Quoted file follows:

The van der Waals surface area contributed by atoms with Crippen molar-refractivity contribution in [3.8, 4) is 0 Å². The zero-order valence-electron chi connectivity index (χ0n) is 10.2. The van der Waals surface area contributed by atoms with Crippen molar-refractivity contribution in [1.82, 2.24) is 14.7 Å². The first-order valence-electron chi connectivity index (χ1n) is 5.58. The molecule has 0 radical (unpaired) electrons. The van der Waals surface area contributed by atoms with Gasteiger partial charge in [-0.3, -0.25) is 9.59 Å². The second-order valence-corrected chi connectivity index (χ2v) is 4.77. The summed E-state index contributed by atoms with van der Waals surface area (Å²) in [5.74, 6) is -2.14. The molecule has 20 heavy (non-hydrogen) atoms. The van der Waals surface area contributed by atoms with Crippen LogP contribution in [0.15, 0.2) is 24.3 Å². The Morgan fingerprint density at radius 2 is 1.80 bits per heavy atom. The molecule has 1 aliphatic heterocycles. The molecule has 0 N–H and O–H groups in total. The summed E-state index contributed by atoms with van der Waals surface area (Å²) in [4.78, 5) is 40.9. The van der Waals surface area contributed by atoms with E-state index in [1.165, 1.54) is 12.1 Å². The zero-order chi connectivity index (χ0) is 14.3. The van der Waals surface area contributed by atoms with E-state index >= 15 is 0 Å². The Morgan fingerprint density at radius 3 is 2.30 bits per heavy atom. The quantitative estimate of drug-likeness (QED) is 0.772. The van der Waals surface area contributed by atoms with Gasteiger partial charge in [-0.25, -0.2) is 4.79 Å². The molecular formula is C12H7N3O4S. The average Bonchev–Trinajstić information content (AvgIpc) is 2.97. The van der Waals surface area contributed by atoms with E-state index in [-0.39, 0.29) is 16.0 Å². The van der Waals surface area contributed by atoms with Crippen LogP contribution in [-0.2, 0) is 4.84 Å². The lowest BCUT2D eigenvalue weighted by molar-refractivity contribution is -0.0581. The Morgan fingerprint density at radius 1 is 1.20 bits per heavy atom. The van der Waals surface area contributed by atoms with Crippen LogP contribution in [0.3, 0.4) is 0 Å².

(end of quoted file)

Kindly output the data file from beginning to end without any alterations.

The van der Waals surface area contributed by atoms with Crippen molar-refractivity contribution in [3.8, 4) is 0 Å². The zero-order valence-electron chi connectivity index (χ0n) is 10.2. The van der Waals surface area contributed by atoms with Crippen molar-refractivity contribution in [1.82, 2.24) is 14.7 Å². The first-order valence-electron chi connectivity index (χ1n) is 5.58. The molecule has 0 radical (unpaired) electrons. The van der Waals surface area contributed by atoms with Gasteiger partial charge in [-0.3, -0.25) is 9.59 Å². The second-order valence-corrected chi connectivity index (χ2v) is 4.77. The summed E-state index contributed by atoms with van der Waals surface area (Å²) in [5.74, 6) is -2.14. The molecule has 20 heavy (non-hydrogen) atoms. The van der Waals surface area contributed by atoms with Crippen LogP contribution in [0.15, 0.2) is 24.3 Å². The Morgan fingerprint density at radius 2 is 1.80 bits per heavy atom. The molecule has 1 aliphatic heterocycles. The molecule has 0 N–H and O–H groups in total. The summed E-state index contributed by atoms with van der Waals surface area (Å²) in [4.78, 5) is 40.9. The van der Waals surface area contributed by atoms with E-state index in [1.165, 1.54) is 12.1 Å². The zero-order chi connectivity index (χ0) is 14.3. The van der Waals surface area contributed by atoms with E-state index >= 15 is 0 Å². The Morgan fingerprint density at radius 3 is 2.30 bits per heavy atom. The quantitative estimate of drug-likeness (QED) is 0.772. The van der Waals surface area contributed by atoms with Gasteiger partial charge in [-0.25, -0.2) is 4.79 Å². The molecular formula is C12H7N3O4S. The average Bonchev–Trinajstić information content (AvgIpc) is 2.97. The van der Waals surface area contributed by atoms with E-state index in [-0.39, 0.29) is 16.0 Å². The van der Waals surface area contributed by atoms with Crippen LogP contribution in [-0.2, 0) is 4.84 Å². The lowest BCUT2D eigenvalue weighted by molar-refractivity contribution is -0.0581. The Morgan fingerprint density at radius 1 is 1.20 bits per heavy atom. The van der Waals surface area contributed by atoms with Crippen LogP contribution in [0.3, 0.4) is 0 Å².